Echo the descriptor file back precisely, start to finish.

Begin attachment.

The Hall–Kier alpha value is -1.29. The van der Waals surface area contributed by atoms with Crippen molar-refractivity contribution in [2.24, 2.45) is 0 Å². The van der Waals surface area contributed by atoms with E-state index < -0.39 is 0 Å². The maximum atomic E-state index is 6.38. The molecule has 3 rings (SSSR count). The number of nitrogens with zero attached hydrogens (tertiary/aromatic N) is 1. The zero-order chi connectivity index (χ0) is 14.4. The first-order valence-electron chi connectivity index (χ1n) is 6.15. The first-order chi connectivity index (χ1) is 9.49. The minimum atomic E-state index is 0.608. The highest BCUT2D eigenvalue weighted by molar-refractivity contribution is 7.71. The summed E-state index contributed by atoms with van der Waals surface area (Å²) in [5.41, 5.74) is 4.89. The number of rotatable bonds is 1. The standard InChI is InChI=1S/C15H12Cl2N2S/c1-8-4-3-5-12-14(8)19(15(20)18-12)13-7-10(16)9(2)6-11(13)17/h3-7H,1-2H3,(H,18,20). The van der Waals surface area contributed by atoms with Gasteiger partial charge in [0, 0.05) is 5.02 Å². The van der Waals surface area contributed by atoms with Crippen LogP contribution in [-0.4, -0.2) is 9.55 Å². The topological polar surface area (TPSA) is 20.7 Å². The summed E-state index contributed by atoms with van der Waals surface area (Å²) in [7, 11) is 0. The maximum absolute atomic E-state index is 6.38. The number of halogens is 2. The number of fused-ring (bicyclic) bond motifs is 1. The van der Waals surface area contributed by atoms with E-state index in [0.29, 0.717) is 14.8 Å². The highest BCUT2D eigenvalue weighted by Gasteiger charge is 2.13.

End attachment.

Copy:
The Hall–Kier alpha value is -1.29. The van der Waals surface area contributed by atoms with Crippen molar-refractivity contribution in [2.24, 2.45) is 0 Å². The van der Waals surface area contributed by atoms with E-state index < -0.39 is 0 Å². The maximum atomic E-state index is 6.38. The molecule has 3 rings (SSSR count). The number of nitrogens with zero attached hydrogens (tertiary/aromatic N) is 1. The zero-order chi connectivity index (χ0) is 14.4. The first-order valence-electron chi connectivity index (χ1n) is 6.15. The first-order chi connectivity index (χ1) is 9.49. The minimum atomic E-state index is 0.608. The highest BCUT2D eigenvalue weighted by molar-refractivity contribution is 7.71. The summed E-state index contributed by atoms with van der Waals surface area (Å²) in [5.41, 5.74) is 4.89. The number of rotatable bonds is 1. The standard InChI is InChI=1S/C15H12Cl2N2S/c1-8-4-3-5-12-14(8)19(15(20)18-12)13-7-10(16)9(2)6-11(13)17/h3-7H,1-2H3,(H,18,20). The van der Waals surface area contributed by atoms with Gasteiger partial charge in [0, 0.05) is 5.02 Å². The van der Waals surface area contributed by atoms with Crippen LogP contribution in [-0.4, -0.2) is 9.55 Å². The topological polar surface area (TPSA) is 20.7 Å². The summed E-state index contributed by atoms with van der Waals surface area (Å²) in [7, 11) is 0. The maximum absolute atomic E-state index is 6.38. The number of halogens is 2. The number of fused-ring (bicyclic) bond motifs is 1. The van der Waals surface area contributed by atoms with E-state index in [0.29, 0.717) is 14.8 Å². The highest BCUT2D eigenvalue weighted by Gasteiger charge is 2.13.